Solving the wrong problem

With his six foot three inch athletic frame, wavy black hair and boisterous sense of humor,  Tom Galvin struck me as being the quintessential “big man on campus,” a “natural born leader,” if such a thing exists.

The first time I met him was in the stands at a high school basketball game. It was the finals of the sectionals and the two teams playing were from schools run by our colleagues. Tom was in his fifth year as principal of Rosemont High School, and I was the principal of a high school nearby. 

During the game, Tom kidded the other high school principals sitting with us in the stands, mostly because we were principals of high schools already eliminated from play. He made fun of himself as much as he did anyone else. 

Fast forward ten years later to a superintendents statewide conference, where I ran into Tom a second time. I was heading toward an early retirement from my superintendent duties precipitated by my first heart attack and heart surgery. Tom was now superintendent of Rosemont School District. 

One night I ended up sitting next to Tom at a dinner with several other superintendents. He still showed the same wit, charm and people skills I had seen earlier in his career, but he seemed more subdued, not as engaged as he was 10 years earlier at that basketball game.
During dinner he asked if we could meet for lunch the next day and talk about some issues in his school district. At the time I was one of the senior superintendents leading one of the largest school districts in the region so such a request was not unusual. 
Football, football, football

Tom had been an excellent athlete in high school. He played football and basketball and was captain of both teams in his senior year. He also played football at the State University of New York at Cortland, where he majored in history and social studies education. His career plan was to become a high school social studies teacher and, perhaps more importantly, a football coach.

When he entered the teaching profession in 1978, Tom’s skill set and aspirations lined up nicely with the needs of a number of suburban school districts. He joined Rosemont School District where he taught social studies for seven years before becoming assistant principal, all the while doing what he always dreamed — coaching high school football.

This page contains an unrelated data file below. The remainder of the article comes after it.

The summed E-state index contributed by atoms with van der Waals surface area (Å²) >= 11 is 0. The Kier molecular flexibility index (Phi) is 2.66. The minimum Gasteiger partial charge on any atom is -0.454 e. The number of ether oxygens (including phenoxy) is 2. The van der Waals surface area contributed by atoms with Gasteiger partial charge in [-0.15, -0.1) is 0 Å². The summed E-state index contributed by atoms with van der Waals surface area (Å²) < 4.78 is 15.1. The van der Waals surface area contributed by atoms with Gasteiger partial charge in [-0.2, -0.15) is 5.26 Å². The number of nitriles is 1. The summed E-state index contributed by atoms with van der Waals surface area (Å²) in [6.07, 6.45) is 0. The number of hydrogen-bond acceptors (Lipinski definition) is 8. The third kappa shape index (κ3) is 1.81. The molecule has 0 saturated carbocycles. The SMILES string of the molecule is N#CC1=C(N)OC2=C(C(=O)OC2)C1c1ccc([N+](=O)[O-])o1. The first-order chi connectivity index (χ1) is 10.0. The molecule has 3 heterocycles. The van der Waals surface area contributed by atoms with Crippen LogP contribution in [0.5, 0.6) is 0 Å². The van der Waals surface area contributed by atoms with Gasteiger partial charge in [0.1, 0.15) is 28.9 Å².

In his 10 year’s coaching, Tom’s football teams had winning records every year, made it to the sectional playoffs eight of the years and won the sectional B class title twice, unprecedented in Rosemont.

Tom loved coaching but in the end he took the promotions – first principal and later superintendent – because he wanted the higher pay. He also thought his close friend and trusted assistant coach, Kevin Talbot, was ready to step in and take over as head coach.

And so it begins

Unfortunately, 10 years into Kevin Talbot’s coaching career, the Rosemont High School football team appeared in the playoffs only once.

The football team’s record did not go unnoticed by one parent in the school district, Todd Morgan. Morgan, whose son played Pop Warner football, fully expected his son to play football in high school and harbored the hope that his son would receive a football scholarship. He ran for the school board — and won — with the idea of replacing Kevin with a winning coach.

At lunch, Tom told me he was torn between his loyalty to his former assistant coach, Kevin, and his disappointment in the team’s performance, and expressed concern over what might happen as a result of Todd Morgan’s election to the school board. Tom’s question for me was: “What would you do with Kevin and the football coaching position?”

I tried to steer Tom away from his question with some questions of my own about the academic success of the high school, Kevin Talbot’s teaching skills and the goals of the school board in his district, but Tom was persistent: “What would you do about Kevin?” he asked again.